it Vrinda prescribes mercury for internal use. Siddha Yoga of Vrinda was
considered to be very important treatise. It was among the books translated
Rasaratnakara deals with the preparation and use of
metallic compounds, more particularly of mercury (rasa). It describes certain
recipes in which vegetable or animal products are used to transform other
metals into compounds which look like gold and could be passed off as gold.
These compounds, particularly of mercury, were prepared and used in order to
make the body undecayable and strong.
Rasaratnakara was written by Nagarjuna.
From the internal evidence of this book, it appears, it is a work composed
after the time of Vagbhatta i.e., in the 8th century. Alberuni mentions
of a Nagarjuna resident of the
near Somnath, who
composed a book ‘Rasayana’. According to him, this Nagarjuna lived about a
hundred years before his times. It appears, Nagarjuna lived sometimes between
the 8th and 9th century A.D. Nagarjuna composed some
other works also, which include ‘Kakshaputa Tanim’ and ‘Arogya Manjari’.
According to Dalhana, a commentator of Sushruta, Nagarjuna reconstructed
Sushruta Samhita and added Uttara Tantra to it. Nagarjuna was quoted as an
authority on ‘rasayana’ by later authors such as Vrinda and Chakrapani.
Until the seventh and eighth centuries, Ayurvedic drugs consisted mainly of
vegetable products. Metals, such as iron, silver, tin and lead, were very
sparingly used for medical purposes. Use of metallic compounds particularly
began with Nagarjuna and it increased progressively.
The earliest Indian medical treatise to mention of
nadi-pariksha (pulse examinations) is of the 12th century. Written
in the 13th century, Sharangadhara Samhita describes different types
of pulse in different disease conditions.
Sharangadhara Samhita is not a ‘tantric’ treatise though the author devotes the
"Madhya khanda" to a detailed description of metals and their
purification, mercury and the methods of 'swooning', 'killing' and fixing of
mercury. It follows the orthodox system of therapeutics of the ancient
classical authorities, but admits into the Indian pharmocopoeia, important
drugs like mercury and opium, and utilizes them in therapy.
It also marks certain important advances in the physiology of respiration, in
medical diagnosis and therapeutics. Sharangadhara Samhita was translated into
Hindi, Gujarati, Bengali and Marathi languages; this shows that it was very
Two commentaries on Sharangadhara Samhita were written: one by Adhamalla called
‘Dipika’ in the 13th century, the second by Kashiram called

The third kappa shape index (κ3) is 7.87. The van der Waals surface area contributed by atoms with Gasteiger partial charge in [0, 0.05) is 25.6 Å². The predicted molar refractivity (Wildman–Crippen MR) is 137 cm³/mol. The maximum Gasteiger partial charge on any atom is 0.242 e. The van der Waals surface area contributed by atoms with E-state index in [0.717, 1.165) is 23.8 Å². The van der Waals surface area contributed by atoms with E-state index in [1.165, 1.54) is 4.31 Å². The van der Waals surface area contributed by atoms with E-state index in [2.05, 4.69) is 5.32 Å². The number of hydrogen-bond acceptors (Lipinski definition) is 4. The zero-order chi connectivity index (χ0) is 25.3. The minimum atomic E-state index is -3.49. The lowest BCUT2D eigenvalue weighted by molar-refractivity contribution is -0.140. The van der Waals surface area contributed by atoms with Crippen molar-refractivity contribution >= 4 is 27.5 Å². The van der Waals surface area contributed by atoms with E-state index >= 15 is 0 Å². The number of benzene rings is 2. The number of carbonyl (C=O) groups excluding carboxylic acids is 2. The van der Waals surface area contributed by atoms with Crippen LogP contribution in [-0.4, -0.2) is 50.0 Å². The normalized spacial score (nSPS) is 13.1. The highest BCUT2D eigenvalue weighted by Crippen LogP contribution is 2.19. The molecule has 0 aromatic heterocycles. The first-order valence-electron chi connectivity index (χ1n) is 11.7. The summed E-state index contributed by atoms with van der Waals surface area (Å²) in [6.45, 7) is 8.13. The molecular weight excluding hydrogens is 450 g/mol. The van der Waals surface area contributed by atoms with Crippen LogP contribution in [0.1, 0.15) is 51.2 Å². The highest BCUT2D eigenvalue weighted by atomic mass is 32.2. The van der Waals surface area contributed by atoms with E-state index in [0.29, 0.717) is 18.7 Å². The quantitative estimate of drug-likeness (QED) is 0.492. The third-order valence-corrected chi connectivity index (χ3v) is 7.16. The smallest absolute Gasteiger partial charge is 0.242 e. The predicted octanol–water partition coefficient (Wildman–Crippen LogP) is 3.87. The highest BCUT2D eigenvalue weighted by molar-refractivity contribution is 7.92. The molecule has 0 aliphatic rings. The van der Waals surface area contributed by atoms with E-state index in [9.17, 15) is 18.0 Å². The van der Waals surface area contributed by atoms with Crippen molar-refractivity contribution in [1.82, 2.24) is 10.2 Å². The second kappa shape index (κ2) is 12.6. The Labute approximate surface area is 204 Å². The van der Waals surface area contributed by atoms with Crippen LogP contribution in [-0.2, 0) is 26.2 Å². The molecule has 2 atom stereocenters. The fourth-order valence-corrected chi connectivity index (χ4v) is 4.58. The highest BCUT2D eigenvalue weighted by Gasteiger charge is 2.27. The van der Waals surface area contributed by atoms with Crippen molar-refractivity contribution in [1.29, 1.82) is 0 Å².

‘Gurartha dipika’ in the 16th century.
To the middle of the sixteenth century belongs Bhava Misra whose treatise Bhavaprakasha
is an important medical work. Bhava Misra is the last of the great men of
Indian Medicine. He was the son of Lataka Misra and lived at
in the year 1550 A.D. He was
considered as "a jewel among the physicians" and the best of the
scholars of his time. He is said to have taught and trained at least 400
students in medicine.
In his important and voluminous treatise called Bhavaprakasha he describes the
best of the available material of the previous authors and sets forth his own
views and experiences. It is also divided into three khandas (parts): ‘purva’, ‘madhya’ and ‘uttara’. In
it the author systematically deals with the origin of Indian medicine,
cosmology, human anatomy, embryology, physiology, pathology, medicine, diseases
of the children, surgery, Materia Medica, therapeutics, dietetics, rejuvenants
and elixirs to prolong life. His clear style and excellent arrangement of the
subject matter has thrown a flood of light on many obscure and disputed views
of the ancient writers. He describes nadi-pariksha (examination of the pulse)
and also the use of mercury and opium.
By the time of Bhava Misra, foreigners from European countries, particularly
Portuguese, had started pouring into
to enrich themselves by
commercial pursuits. Many of them, however, were suffering from syphilis and so
passed on the .disease to the Indian population also. Indian physicians were
quite unfamiliar with this scourge and all their previous medical treatises
were silent on this subject, even though they did describe other diseases of
the genital organs. A new name was needed for this malady and as this disease
was brought into the country by the Portuguese, it was called Phiranga roga.
Mercury in the form of calomel, catechu, Spilanthese oleracea and honey in certain
proportions are the recommended medicines. Certain other recipes are also
Bhava Misra's Bhavaprakasha is still popular and is consulted by Ayurvedic
He composed another small pharmacological work called ‘Gunaratnamala’. It
root called Tobchini in the vernacular, as a remedy of "phiranga
roga." He was the first to mention certain drugs of foreign countries as
badhkashani naspasi, khorabani and parasika vacha (Acorus calamus), sulemani
kharjura (date fruit of Suleman) and opium. Surgery is mentioned only in
A copy of Bhavaprakasha dated 1558, according to Jolly, was available in